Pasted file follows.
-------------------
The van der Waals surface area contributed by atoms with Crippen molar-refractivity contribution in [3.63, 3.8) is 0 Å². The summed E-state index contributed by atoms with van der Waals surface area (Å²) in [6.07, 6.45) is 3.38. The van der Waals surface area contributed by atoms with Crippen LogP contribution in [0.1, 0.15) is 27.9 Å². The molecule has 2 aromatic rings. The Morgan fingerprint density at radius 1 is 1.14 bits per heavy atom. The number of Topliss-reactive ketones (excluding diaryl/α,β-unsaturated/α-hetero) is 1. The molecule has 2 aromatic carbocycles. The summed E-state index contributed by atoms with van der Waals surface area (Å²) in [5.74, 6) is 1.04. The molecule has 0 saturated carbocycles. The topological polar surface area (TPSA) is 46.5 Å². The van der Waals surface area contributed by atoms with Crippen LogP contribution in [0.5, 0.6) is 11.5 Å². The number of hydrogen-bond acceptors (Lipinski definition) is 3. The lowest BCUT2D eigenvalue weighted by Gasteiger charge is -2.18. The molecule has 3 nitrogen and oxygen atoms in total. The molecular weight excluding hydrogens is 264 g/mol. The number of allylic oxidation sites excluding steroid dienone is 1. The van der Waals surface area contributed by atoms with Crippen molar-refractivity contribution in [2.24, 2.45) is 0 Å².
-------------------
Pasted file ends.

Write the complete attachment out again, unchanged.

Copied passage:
The van der Waals surface area contributed by atoms with Crippen molar-refractivity contribution in [3.63, 3.8) is 0 Å². The summed E-state index contributed by atoms with van der Waals surface area (Å²) in [6.07, 6.45) is 3.38. The van der Waals surface area contributed by atoms with Crippen LogP contribution in [0.1, 0.15) is 27.9 Å². The molecule has 2 aromatic rings. The Morgan fingerprint density at radius 1 is 1.14 bits per heavy atom. The number of Topliss-reactive ketones (excluding diaryl/α,β-unsaturated/α-hetero) is 1. The molecule has 2 aromatic carbocycles. The summed E-state index contributed by atoms with van der Waals surface area (Å²) in [5.74, 6) is 1.04. The molecule has 0 saturated carbocycles. The topological polar surface area (TPSA) is 46.5 Å². The van der Waals surface area contributed by atoms with Crippen LogP contribution in [0.5, 0.6) is 11.5 Å². The number of hydrogen-bond acceptors (Lipinski definition) is 3. The lowest BCUT2D eigenvalue weighted by Gasteiger charge is -2.18. The molecule has 3 nitrogen and oxygen atoms in total. The molecular weight excluding hydrogens is 264 g/mol. The number of allylic oxidation sites excluding steroid dienone is 1. The van der Waals surface area contributed by atoms with Crippen molar-refractivity contribution in [2.24, 2.45) is 0 Å².